In Utopia, gold represents the goal and prize of human pride and domination. Rich men and women adorn themselves with it to prove their superiority to others; thieves and princes exploit others to get it; nations send men out to fight and die for it. And all this occurs despite the fact that gold is, practically speaking, useless. The Utopians, in contrast to their European counterparts, loathe gold, even though they don’t by any means lack it. The Utopians even fetter their slaves with gold to shame them, just as people in other societies symbolically fetter themselves to their own lust for gold. Ultimately More presents gold as a proud, idle metal: nothing useful comes of it, and it can’t be made into anything useful. We might think, as the Utopians no doubt do, that any society that considers gold to be valuable is a wicked society indeed. Raphael Hythloday, for one, would agree; he thinks that the principle condition which gives rise to gold-lust is the institution of private property, which in his account turns people into ravenous getters and debauched spenders. The Utopians, however, have killed pride and idleness by abolishing private property. When everyone has what they need, materially and spiritually, they have no need of vain superfluities like gold.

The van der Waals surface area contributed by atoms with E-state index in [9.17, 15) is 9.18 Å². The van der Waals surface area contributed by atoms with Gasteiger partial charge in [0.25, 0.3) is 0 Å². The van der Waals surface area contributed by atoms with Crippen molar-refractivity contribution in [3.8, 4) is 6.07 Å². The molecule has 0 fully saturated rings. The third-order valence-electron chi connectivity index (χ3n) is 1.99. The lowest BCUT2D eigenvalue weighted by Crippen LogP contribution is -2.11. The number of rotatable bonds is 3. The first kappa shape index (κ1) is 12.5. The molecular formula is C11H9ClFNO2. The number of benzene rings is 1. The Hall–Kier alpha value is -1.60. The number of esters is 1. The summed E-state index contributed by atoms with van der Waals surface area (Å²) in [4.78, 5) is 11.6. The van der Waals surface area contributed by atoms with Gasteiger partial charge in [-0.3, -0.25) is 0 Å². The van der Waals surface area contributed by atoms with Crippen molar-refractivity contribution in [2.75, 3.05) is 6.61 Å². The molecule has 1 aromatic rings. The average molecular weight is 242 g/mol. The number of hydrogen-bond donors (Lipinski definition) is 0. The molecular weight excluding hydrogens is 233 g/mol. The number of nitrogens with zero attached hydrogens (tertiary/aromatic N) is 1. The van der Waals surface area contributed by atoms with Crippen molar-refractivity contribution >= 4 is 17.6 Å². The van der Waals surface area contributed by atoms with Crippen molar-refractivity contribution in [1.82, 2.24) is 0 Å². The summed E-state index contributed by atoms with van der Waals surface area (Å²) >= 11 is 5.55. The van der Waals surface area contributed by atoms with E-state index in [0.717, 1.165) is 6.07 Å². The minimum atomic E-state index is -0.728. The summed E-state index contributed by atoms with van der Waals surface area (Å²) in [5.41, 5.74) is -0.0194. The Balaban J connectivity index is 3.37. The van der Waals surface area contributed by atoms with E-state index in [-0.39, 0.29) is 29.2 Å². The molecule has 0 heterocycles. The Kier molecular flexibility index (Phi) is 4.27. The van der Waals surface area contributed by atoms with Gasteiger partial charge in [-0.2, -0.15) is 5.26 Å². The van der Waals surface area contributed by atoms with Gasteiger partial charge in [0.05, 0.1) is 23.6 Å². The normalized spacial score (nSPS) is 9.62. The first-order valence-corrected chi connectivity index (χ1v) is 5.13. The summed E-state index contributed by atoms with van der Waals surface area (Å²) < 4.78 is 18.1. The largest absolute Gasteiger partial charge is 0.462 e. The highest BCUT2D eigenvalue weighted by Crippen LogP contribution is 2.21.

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The timeline below shows where the symbol Gold appears in Utopia. The colored dots and icons indicate which themes are associated with that appearance.
Book 2: Of the Travelling of the Utopians
...then, the three ambassadors, accompanied by a hundred servants, dressed in gorgeous silks and dazzling gold jewelry and precious stones—only for the Utopians to mistake the ambassadors’ servants for lords and... (full context)
Book 2: Of Their Military Discipline
...fight “dirty” in war: they distribute pamphlets among their enemy’s population, promising substantial rewards of gold and land to anyone who kills or captures their enemy’s prince and other proclaimed adversaries—alive... (full context)
...that they aren’t deployed in war unless the need arises. Instead, the Utopians store up gold, silver, and debt abroad for virtually one purpose alone: to avoid war altogether, or to... (full context)